I have a strange sense that I was always on my way here…like getting here was always part of my plan, even though I just penciled it in last minute. Shortly after touching down in the airport, I saw a skinny Chinese girl in high heels struggling to carry her bag to the security checkpoint.  I know I should never to offer to carry someone’s bags through a checkpoint, for I could easily be caught on the other side of the checkpoint trying to explain how I just honestly didn’t know I had 50 kilos of cocaine in there.  But this girl was innocent:  she wasn’t asking for help, she was simply struggling.  When I offered to carry it to the checkpoint for her, she looked at me like she had never been offered something so spectacular.  She basically shoved the bag into my arms.  I felt chivalrous, but I also felt some strange sense of purpose.  I have no idea why, but this little sherpa-esque moment for me gave me a karmic pause.  I had the sense that I was there to help this girl to carry her bag.  Who else would have, if I wasn’t there?  Maybe someone else, but this time it was my job.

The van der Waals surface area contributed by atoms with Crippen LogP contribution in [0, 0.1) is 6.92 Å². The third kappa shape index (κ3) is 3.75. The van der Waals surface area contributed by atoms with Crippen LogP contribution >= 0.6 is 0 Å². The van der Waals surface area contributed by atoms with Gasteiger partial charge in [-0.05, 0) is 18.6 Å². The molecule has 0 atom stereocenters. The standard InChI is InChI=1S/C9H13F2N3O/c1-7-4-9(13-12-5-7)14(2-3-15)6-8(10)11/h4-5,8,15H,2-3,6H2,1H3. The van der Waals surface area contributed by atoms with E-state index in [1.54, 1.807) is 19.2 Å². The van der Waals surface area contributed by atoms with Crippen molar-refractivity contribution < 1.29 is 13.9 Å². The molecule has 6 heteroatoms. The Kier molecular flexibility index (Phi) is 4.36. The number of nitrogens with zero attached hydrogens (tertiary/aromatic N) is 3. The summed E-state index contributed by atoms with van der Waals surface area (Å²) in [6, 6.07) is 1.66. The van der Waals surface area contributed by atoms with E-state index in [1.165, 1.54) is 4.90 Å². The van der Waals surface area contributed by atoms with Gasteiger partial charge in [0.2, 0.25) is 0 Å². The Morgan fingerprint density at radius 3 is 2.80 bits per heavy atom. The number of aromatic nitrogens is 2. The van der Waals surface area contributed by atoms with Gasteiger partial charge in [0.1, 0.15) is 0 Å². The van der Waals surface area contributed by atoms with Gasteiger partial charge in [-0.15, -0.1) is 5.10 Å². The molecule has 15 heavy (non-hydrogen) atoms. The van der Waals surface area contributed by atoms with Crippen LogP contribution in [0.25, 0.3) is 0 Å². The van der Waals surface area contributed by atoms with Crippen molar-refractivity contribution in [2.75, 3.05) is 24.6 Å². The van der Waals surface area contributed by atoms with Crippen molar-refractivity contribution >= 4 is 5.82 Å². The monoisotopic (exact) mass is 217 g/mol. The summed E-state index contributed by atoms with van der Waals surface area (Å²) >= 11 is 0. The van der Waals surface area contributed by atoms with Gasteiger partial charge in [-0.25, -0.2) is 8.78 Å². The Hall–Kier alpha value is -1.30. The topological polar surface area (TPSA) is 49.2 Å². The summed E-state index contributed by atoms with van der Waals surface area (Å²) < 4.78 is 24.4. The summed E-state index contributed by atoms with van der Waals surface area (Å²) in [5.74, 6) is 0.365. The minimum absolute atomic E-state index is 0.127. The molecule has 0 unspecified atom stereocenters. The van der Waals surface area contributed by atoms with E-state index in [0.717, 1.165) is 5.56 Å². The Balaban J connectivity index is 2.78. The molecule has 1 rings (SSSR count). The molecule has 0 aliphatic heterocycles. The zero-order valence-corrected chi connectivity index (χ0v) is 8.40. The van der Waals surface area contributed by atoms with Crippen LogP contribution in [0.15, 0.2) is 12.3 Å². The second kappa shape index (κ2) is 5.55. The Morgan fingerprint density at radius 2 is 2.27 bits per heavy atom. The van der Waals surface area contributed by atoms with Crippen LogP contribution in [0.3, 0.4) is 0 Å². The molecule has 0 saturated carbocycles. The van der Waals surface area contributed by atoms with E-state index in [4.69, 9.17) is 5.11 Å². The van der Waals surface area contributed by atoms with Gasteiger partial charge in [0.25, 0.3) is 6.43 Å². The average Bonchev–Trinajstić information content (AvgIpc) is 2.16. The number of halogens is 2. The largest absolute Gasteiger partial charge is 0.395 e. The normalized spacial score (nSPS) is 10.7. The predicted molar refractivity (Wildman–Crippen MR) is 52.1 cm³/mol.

Then, I was standing in that customs line, with this girl and her bag, when the girl behind me struck up conversation:

“Hey, are you going into city center?”

“Um, I don’t know.”  I replied.  ”I am Couchsurfing–have you heard of it?  A girl is picking me up here, and I will go to her house.  I have no idea where her house is though…”

“Oh, ok.  Yeah I heard of it.  I was hoping to share a taxi with you into the city.  What are your plans here?”

“Um, I don’t know,”  I said, starting to listen to myself coming across as a complete air head.  ”I just decided to come here yesterday, and haven’t the slightest idea of what I will do.  I think I will be here about two weeks.  I hear there are orangutans here, and some diving sites.  So I guess I will do that.” Someone on the plane had been talking about the orangutans and diving, so I just threw that last bit in there hoping to sound like I knew something about where I had just landed.